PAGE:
By Shelley Neese
I know that 2021 is technically only a number change on the Gregorian calendar. Perhaps it is naïve of me, but I can’t help feeling hopeful that this new year will bring with its new blessings and revelations. With the start of the pandemic, I asked our friends and supporters to share with us what they were hearing from the Lord during this time. We want to be sensitive to the “still small voice” and “gentle whispers” of Yahweh so that these trials bring us closer to our Creator and Savior.
In my own Bible readings this month, I have been drawn repeatedly to the story of Jacob and his return to the promise land after 22 years of self-induced exile. From Genesis 32 to 36, the Bible covers the whole suspense-filled episode of Jacob preparing for his return to the covenanted land. Even though I have heard the story since childhood, I found myself on pins and needles wondering if Esau would carry through on his childhood vow to kill Jacob and avenge his birthright.
However, Jacob is not the same person that he was when he first deceived Esau. Nor is Esau. The ignited passions of their youth and the sin patterns of their sibling rivalries faded. Just like we have been trying to do in 2020, Jacob had been listening to the voice of God.
The change in Jacob first began when he was traveling solo to Haran and encountered God in a dream at Bethel. It was in that moment of lonely despair that he realized the powerful presence of God in his life. When Jacob woke up from his dream of ladder climbing angels, he declared: “God is in this place and I did not know it.” It was as if Jacob was suddenly aware of God in a way that he had not been before.
During Jacob’s time in Haran, he experienced no small amount of trial. Laban tricked Jacob with the exact same shenanigan that Jacob and his mother pulled on Isaac, only in reverse. Laban switched out his elder daughter in substitute of the younger. The Bible’s literary language has a tone of knowing irony about Jacob’s past deception when Laban told Jacob: “It is not done in our place, to give the younger before the firstborn.” The deceiver in disguise got deceived by a disguise. Jacob learns that even the chosen are not shielded from the consequences of their sins.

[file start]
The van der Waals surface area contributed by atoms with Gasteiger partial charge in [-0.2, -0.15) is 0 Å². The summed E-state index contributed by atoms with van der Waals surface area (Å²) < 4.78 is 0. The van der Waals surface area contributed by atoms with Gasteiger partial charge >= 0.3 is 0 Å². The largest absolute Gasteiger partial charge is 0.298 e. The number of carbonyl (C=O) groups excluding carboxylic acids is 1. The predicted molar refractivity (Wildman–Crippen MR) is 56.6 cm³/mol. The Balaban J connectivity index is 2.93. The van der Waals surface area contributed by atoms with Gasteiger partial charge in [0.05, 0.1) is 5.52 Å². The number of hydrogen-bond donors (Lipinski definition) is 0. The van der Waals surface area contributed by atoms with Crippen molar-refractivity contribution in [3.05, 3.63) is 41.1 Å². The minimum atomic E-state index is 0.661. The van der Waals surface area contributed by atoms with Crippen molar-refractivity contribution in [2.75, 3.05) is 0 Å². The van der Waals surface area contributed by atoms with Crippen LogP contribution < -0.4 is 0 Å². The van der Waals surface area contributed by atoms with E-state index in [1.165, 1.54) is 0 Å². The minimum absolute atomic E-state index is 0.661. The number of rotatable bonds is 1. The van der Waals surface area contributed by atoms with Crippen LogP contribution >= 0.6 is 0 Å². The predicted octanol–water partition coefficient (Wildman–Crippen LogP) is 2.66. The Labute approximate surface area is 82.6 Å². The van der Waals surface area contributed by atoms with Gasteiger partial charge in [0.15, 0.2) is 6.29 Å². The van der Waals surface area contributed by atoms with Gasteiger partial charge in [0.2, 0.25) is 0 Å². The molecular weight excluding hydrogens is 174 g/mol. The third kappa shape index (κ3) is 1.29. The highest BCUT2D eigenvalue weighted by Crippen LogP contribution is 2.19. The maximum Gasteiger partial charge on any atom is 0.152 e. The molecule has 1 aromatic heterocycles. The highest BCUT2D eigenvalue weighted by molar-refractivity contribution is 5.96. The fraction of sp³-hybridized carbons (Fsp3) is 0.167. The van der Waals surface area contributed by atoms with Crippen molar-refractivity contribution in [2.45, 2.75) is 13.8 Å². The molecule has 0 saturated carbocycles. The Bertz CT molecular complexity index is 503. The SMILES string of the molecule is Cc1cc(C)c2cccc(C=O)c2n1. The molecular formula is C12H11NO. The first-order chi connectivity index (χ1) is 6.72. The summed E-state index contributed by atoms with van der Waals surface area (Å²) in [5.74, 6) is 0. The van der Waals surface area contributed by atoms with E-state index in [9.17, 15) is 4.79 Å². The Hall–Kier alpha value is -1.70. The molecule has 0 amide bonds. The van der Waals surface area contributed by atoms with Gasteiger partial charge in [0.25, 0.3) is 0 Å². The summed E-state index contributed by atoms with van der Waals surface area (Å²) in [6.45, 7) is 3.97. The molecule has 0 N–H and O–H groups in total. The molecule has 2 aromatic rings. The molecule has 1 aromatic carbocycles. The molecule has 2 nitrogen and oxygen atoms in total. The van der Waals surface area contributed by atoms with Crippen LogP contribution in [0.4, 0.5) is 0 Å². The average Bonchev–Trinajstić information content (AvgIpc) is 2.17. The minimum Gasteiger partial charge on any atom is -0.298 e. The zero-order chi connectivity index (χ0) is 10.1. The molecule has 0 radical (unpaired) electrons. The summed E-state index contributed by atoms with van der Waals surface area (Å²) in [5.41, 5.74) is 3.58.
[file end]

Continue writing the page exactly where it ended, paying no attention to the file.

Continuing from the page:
When Jacob journeyed back to the land of Canaan, he was naturally petrified of Esau’s reaction, especially when his servants told him that Esau was on the march with 400 men.
However, the night before Jacob met Esau, he encountered God again. These nighttime encounters with the Divine add the parentheses around his time in exile. Both on Jacob’s leaving and returning, he received a reminder of God’s blessing. When Jacob was at Bethel, God’s assurances seemed unsolicited by Jacob. They were direct and gently accompanied by angels. On Jacob’s return, he wrestled with an attacker all night who the Bible first identifies as a man. The text hints that the attacker was God or an angel, but the divine being withhold His name. Jacob’s hip was wrenched in the process, but his life was spared. Jacob begged the being for a parting blessing; what he received was a name change, a reminder of his identity as a receiver of God’s covenant.
The next day, when Jacob confronts Esau, he no longer seemed afraid. Even crippled, Jacob did not march behind his servants, but he went ahead. A newly humbled Jacob made clear that it is not wealth or power that he cares to retain. He generously tried to give Esau a portion of his wealth. He bowed to Esau, submitting to him his power and prestige by referring to himself as a servant and to Esau as “my lord.” We see that wealth and power are not the portions of the birthright that Jacob holds for his own. What he intends to retain from the inheritance is the covenantal relationship with God that will forever be a sign to the world of God’s fidelity.
This past year, I am sure we have all wrestled with God in some fashion. We have looked to Him in our prayer life to try and understand the events of the last nine months, from the virus to the election results. What I hope and pray for all of us is that we, like Jacob, have refused to let go of God, even amid the struggle. That we further entrenched ourselves in our commitment to our Lord and Savior, no matter the trials. We all have sin patterns, just like Jacob, and we all need to try and outgrow those as we move forward into the future. Surely, scary encounters await us, like Jacob’s meeting with his estranged brother. But also, we can hope for our own Bethel-like intimate encounters with God that help us to grow in our understanding and acceptance of our identity in Christ. Our proverbial hips may have been jolted this last year, but we go forward into this new year knowing that we are God’s handiwork!
“For we are God’s handiwork, created in Christ Jesus to do good works, which God prepared in advance for us to do.” Ephesians 2:10